Do your lease footnote disclosures comply with the new lease accounting standards?
The footnotes of your financial statements must include certain information from your lease contracts. And with the newly implemented FASB, GASB and IFRS lease accounting standards, disclosure requirements have become more complicated.
What are footnote disclosures?
Footnote disclosures explain how an organization determined the numbers in their financial statements, such as their balance sheet (or statement of financial position), cash flow statements and income statement (or statement of activities). They highlight any differences the organization has made to its accounting methodologies from previous years and give an overall sense of its current and projected financial well-being.
Organizations must also fully disclose future contingencies, commitments and contractual obligations in their financial statements. Often, they use footnotes to provide this information.
How footnote disclosure requirements changed under ASC 842
Before ASC 842, footnote disclosure requirements were less detailed, and many organizations could easily manage their leases through spreadsheets. But the new lease disclosure requirements are much more complicated, making it nearly impossible to use spreadsheets to manage leases and track updates anymore.
For example, under ASC 840, finance leases (formerly called capital leases) had to be recorded on an organization’s balance sheet, but operating leases didn’t. Instead, they were listed in the footnote disclosures.
Under ASC 842, operating lease assets and liabilities must be “on the books” and recorded on the balance sheet, which can impact the ratios used to measure the organization’s financial health. To avoid confusion, it’s important to explain these differences in the operating lease footnote disclosures in a clear and organized way.
Disorganized footnote disclosures waste time and money
Leases are complex contracts that come in many shapes and sizes. Moreover, they can often be overlooked if not itemized and managed properly, resulting in increased financial risk for an organization.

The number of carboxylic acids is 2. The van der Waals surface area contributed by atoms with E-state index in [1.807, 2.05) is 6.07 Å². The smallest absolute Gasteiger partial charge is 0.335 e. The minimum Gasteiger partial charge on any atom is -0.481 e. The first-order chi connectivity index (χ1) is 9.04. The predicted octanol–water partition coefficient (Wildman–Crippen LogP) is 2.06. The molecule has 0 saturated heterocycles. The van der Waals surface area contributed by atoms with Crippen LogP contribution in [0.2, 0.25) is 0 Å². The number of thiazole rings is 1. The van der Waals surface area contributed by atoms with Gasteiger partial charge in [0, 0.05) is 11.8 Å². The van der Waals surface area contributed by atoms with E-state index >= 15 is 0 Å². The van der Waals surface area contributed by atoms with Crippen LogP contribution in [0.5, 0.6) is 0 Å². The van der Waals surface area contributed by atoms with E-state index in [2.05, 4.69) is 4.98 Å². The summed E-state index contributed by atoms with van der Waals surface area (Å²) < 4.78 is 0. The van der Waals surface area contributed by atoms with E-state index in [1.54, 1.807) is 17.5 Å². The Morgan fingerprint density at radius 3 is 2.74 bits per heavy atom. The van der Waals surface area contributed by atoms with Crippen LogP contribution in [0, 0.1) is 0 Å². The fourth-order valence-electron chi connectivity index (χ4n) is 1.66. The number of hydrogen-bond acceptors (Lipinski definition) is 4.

Proper lease accounting management hinges on accurate footnote disclosures. Inaccurate disclosures can waste accounting professionals’ time and undermine an organization’s operability and reputation.
Furthermore, footnotes that are unclear or disorganized can easily bury important information. This can lead to mistakes and additional costs when preparing the annual financial statements both internally and externally.
The right tool can simplify footnote disclosures
Although footnote disclosures under the new lease standard can be overwhelming and complex, the right tool can vastly simplify the process.
To stay compliant, you’ll want to use a software solution that meticulously tracks lease accounting updates. It should also be easy to use yet robust enough to organize data from various sources.
A comprehensive tool like Visual Lease can generate audit-ready journal entries, disclosures and reports to help you comply with ASC 842, IFRS 16 and GASB 87 lease accounting standards.
The right lease management software should also keep all your lease accounting data in one place so you can easily generate statements and find the insights you need. After all, lease accounting shouldn’t just keep your organization compliant — it should also uncover new strategies to help you save money and time.